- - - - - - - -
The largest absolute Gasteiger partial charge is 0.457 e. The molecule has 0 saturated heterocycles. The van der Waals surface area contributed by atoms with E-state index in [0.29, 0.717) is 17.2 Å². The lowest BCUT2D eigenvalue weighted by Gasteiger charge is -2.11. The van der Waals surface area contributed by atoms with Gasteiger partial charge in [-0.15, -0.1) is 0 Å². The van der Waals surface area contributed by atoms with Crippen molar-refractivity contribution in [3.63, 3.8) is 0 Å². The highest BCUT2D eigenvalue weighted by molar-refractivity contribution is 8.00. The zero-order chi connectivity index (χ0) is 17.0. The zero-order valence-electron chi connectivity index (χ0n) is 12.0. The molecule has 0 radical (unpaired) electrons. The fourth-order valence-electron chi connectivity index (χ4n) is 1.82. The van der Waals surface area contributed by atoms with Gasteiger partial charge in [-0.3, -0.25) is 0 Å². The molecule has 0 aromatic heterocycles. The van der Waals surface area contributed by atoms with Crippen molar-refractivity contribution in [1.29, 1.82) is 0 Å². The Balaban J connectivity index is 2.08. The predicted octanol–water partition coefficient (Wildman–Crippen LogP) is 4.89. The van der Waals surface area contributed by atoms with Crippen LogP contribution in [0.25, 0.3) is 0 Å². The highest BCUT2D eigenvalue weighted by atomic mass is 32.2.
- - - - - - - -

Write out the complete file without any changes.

The largest absolute Gasteiger partial charge is 0.457 e. The molecule has 0 saturated heterocycles. The van der Waals surface area contributed by atoms with E-state index in [0.29, 0.717) is 17.2 Å². The lowest BCUT2D eigenvalue weighted by Gasteiger charge is -2.11. The van der Waals surface area contributed by atoms with Gasteiger partial charge in [-0.15, -0.1) is 0 Å². The van der Waals surface area contributed by atoms with Crippen molar-refractivity contribution in [3.63, 3.8) is 0 Å². The highest BCUT2D eigenvalue weighted by molar-refractivity contribution is 8.00. The zero-order chi connectivity index (χ0) is 17.0. The zero-order valence-electron chi connectivity index (χ0n) is 12.0. The molecule has 0 radical (unpaired) electrons. The fourth-order valence-electron chi connectivity index (χ4n) is 1.82. The van der Waals surface area contributed by atoms with Gasteiger partial charge in [-0.3, -0.25) is 0 Å². The molecule has 0 aromatic heterocycles. The van der Waals surface area contributed by atoms with Crippen molar-refractivity contribution in [1.29, 1.82) is 0 Å². The Balaban J connectivity index is 2.08. The predicted octanol–water partition coefficient (Wildman–Crippen LogP) is 4.89. The van der Waals surface area contributed by atoms with Crippen LogP contribution in [0.25, 0.3) is 0 Å². The highest BCUT2D eigenvalue weighted by atomic mass is 32.2.